if you cant get nitrox ...

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Posted by TDI_2 on June 17, 2002 at 11:00:29:

In Reply to: Re: PADI's rules posted by Eric S on June 14, 2002 at 20:03:20:

A 120 fsw dive on air for an experienced diver of several years is normally not a big deal. Normally. Especially if its a short duration dive, 5 or 10 mins max bottom time, and you dont repeat it again that day.

If you really cant get nitrox, then you are stuck in an air diving environment. That means slow ascents, really slow, 15 to 30 fpm, and long safety stops, 3 to 5 mins, with the first stop at one-half your max depth for a minute or two, and the final stop at 15 fsw maybe for a full 5 mins, in addition to conservatively limiting your NDL times at the depths that you go.

IANTD in their tech literature coined the phrase "all diving is decompression diving." Thats a good thing to always bear in mind, for safety's sake.

I dont know of any study that specifically focuses on air diving limits where nitrox is not available. It is the current thinking of many tech instructors that with the development of nitrox and trimix, that pushing the limits of air diving beyond about 100 fsw is unnecessary.

I do know several friends who have diving stories that go "I didnt ever get the bends until ... and then I had to go to the chamber." The object of the dive safety game is to minimize or eliminate the likelihood of another chamber story.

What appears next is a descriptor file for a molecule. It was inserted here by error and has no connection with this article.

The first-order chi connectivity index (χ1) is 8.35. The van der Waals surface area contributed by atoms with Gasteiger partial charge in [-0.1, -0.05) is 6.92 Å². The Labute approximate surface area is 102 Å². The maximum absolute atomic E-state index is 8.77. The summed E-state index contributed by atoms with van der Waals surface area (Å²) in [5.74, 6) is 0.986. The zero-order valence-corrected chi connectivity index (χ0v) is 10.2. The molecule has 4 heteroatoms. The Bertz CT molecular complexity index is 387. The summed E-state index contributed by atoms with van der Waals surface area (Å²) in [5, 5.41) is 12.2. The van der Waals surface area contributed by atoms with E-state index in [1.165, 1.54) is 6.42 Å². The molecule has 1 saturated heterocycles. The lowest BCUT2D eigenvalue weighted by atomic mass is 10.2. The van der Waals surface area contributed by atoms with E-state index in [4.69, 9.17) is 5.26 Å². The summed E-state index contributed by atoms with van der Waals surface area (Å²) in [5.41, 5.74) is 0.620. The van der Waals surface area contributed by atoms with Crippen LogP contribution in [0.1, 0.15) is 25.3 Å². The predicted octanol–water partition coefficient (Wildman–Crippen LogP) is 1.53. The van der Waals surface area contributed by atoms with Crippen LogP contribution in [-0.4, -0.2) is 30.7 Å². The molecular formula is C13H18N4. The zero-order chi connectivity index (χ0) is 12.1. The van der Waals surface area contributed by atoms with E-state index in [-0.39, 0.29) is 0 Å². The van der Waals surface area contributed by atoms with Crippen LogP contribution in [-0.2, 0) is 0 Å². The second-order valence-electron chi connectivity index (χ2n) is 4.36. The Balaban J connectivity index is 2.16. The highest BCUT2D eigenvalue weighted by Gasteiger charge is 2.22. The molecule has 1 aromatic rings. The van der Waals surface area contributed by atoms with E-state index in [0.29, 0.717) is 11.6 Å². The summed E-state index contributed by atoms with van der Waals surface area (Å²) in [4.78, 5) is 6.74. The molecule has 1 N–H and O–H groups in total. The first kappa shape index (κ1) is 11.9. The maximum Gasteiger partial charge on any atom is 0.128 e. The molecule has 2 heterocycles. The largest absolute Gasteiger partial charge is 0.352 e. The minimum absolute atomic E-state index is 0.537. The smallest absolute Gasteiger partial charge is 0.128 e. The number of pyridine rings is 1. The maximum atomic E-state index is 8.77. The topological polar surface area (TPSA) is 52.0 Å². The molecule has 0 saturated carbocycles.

If you dive a lot on air deeper than 100 fsw then some tech training that teaches you to sling a nitrox tank for egression would add to your safety factor. Thats what PADI calls "tech rec."

I skipped PADI's tech rec and went instead into TDI's tech regimen of advanced nitrox, staged deco, advanced deep air, and basic trimix. That gives me a lot of training and flexibility for dives up to 200 fsw. I highly recommend it.

There are tech diving stores in San Jose, Santa Cruz, Monterey, and I believe in Sacramento. If you are going to dive over 100 fsw a lot, they are well worth it. They will give you a totally new perspective on diving, that you never had before.

Its not about pushing the NDL limits. Its about diving safely to whatever depth you have chosen to go. Thats my new perspective.

The training is available, and the classes are fun. You might as well take the courses and dive more safe. Im glad I did.

One reason I really love freediving is that all those rules and factors are gone. In freediving you are really free. A good freediver is an ever safer scuba diver. And I know that you are both a good freediver and scuba diver Eric. No flames here, buddy!

By the way, I have recently extended my glorified rock picking from 15 fsw to 25 fsw. My current freediving comfortable maximum of 25 fsw is now close to seahunt-MikeB's minimum! All things are relative. :)

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